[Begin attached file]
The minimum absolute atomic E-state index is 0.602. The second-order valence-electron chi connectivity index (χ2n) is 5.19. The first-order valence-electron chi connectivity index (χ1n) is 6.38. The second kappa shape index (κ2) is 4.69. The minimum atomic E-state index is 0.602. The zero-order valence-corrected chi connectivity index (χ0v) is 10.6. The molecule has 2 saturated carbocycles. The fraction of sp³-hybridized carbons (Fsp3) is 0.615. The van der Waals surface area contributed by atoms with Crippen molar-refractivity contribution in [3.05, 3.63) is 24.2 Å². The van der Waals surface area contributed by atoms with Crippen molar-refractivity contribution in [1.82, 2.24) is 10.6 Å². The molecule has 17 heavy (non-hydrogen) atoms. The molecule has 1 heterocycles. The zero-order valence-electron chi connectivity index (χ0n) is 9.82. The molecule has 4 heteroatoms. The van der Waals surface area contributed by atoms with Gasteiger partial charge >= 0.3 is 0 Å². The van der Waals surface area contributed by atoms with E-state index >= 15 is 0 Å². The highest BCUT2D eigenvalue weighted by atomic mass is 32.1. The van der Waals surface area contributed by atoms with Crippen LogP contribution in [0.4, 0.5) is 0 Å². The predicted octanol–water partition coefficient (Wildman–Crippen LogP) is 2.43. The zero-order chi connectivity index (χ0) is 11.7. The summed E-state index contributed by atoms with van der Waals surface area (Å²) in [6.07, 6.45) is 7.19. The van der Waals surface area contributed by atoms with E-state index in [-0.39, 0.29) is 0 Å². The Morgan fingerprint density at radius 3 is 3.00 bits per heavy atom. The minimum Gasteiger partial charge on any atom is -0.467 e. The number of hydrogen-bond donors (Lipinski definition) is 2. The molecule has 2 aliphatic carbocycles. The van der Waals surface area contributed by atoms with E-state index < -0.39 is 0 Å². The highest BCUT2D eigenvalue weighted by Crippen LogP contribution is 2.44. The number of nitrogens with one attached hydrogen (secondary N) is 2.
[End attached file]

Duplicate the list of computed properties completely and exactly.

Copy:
The minimum absolute atomic E-state index is 0.602. The second-order valence-electron chi connectivity index (χ2n) is 5.19. The first-order valence-electron chi connectivity index (χ1n) is 6.38. The second kappa shape index (κ2) is 4.69. The minimum atomic E-state index is 0.602. The zero-order valence-corrected chi connectivity index (χ0v) is 10.6. The molecule has 2 saturated carbocycles. The fraction of sp³-hybridized carbons (Fsp3) is 0.615. The van der Waals surface area contributed by atoms with Crippen molar-refractivity contribution in [3.05, 3.63) is 24.2 Å². The van der Waals surface area contributed by atoms with Crippen molar-refractivity contribution in [1.82, 2.24) is 10.6 Å². The molecule has 17 heavy (non-hydrogen) atoms. The molecule has 1 heterocycles. The zero-order valence-electron chi connectivity index (χ0n) is 9.82. The molecule has 4 heteroatoms. The van der Waals surface area contributed by atoms with Gasteiger partial charge >= 0.3 is 0 Å². The van der Waals surface area contributed by atoms with E-state index >= 15 is 0 Å². The highest BCUT2D eigenvalue weighted by atomic mass is 32.1. The van der Waals surface area contributed by atoms with Crippen LogP contribution in [0.4, 0.5) is 0 Å². The predicted octanol–water partition coefficient (Wildman–Crippen LogP) is 2.43. The zero-order chi connectivity index (χ0) is 11.7. The summed E-state index contributed by atoms with van der Waals surface area (Å²) in [6.07, 6.45) is 7.19. The van der Waals surface area contributed by atoms with E-state index in [-0.39, 0.29) is 0 Å². The Morgan fingerprint density at radius 3 is 3.00 bits per heavy atom. The minimum Gasteiger partial charge on any atom is -0.467 e. The number of hydrogen-bond donors (Lipinski definition) is 2. The molecule has 2 aliphatic carbocycles. The van der Waals surface area contributed by atoms with E-state index < -0.39 is 0 Å². The highest BCUT2D eigenvalue weighted by Crippen LogP contribution is 2.44. The number of nitrogens with one attached hydrogen (secondary N) is 2.